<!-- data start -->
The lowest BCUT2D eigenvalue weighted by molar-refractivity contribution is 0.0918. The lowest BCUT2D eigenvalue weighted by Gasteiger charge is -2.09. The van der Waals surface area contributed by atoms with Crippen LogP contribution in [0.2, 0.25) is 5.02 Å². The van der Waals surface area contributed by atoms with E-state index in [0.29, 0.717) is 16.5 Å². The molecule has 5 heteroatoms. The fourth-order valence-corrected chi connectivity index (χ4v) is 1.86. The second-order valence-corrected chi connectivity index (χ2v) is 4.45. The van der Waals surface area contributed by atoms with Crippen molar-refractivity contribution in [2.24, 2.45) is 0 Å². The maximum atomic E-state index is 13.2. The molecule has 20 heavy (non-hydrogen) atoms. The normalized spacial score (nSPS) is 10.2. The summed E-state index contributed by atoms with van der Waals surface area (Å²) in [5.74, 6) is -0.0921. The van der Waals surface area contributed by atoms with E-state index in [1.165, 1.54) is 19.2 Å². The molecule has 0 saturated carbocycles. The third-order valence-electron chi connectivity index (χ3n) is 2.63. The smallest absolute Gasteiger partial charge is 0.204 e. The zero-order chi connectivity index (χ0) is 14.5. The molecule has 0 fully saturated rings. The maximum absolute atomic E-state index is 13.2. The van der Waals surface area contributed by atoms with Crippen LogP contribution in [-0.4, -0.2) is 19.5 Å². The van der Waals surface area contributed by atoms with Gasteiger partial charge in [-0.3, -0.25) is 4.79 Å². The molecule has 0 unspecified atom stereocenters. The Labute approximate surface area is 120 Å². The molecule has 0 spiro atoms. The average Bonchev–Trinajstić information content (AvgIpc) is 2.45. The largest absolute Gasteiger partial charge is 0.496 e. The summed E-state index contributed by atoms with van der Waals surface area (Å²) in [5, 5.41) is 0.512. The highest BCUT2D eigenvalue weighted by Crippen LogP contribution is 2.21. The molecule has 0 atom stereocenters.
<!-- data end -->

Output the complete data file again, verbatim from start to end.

The lowest BCUT2D eigenvalue weighted by molar-refractivity contribution is 0.0918. The lowest BCUT2D eigenvalue weighted by Gasteiger charge is -2.09. The van der Waals surface area contributed by atoms with Crippen LogP contribution in [0.2, 0.25) is 5.02 Å². The van der Waals surface area contributed by atoms with E-state index in [0.29, 0.717) is 16.5 Å². The molecule has 5 heteroatoms. The fourth-order valence-corrected chi connectivity index (χ4v) is 1.86. The second-order valence-corrected chi connectivity index (χ2v) is 4.45. The van der Waals surface area contributed by atoms with Crippen molar-refractivity contribution in [2.24, 2.45) is 0 Å². The maximum atomic E-state index is 13.2. The molecule has 20 heavy (non-hydrogen) atoms. The normalized spacial score (nSPS) is 10.2. The summed E-state index contributed by atoms with van der Waals surface area (Å²) in [5.74, 6) is -0.0921. The van der Waals surface area contributed by atoms with E-state index in [1.165, 1.54) is 19.2 Å². The molecule has 0 saturated carbocycles. The third-order valence-electron chi connectivity index (χ3n) is 2.63. The smallest absolute Gasteiger partial charge is 0.204 e. The zero-order chi connectivity index (χ0) is 14.5. The molecule has 0 fully saturated rings. The maximum absolute atomic E-state index is 13.2. The van der Waals surface area contributed by atoms with Crippen LogP contribution in [-0.4, -0.2) is 19.5 Å². The van der Waals surface area contributed by atoms with Gasteiger partial charge in [-0.3, -0.25) is 4.79 Å². The molecule has 0 unspecified atom stereocenters. The Labute approximate surface area is 120 Å². The molecule has 0 spiro atoms. The average Bonchev–Trinajstić information content (AvgIpc) is 2.45. The largest absolute Gasteiger partial charge is 0.496 e. The summed E-state index contributed by atoms with van der Waals surface area (Å²) in [5, 5.41) is 0.512. The highest BCUT2D eigenvalue weighted by Crippen LogP contribution is 2.21. The molecule has 0 atom stereocenters.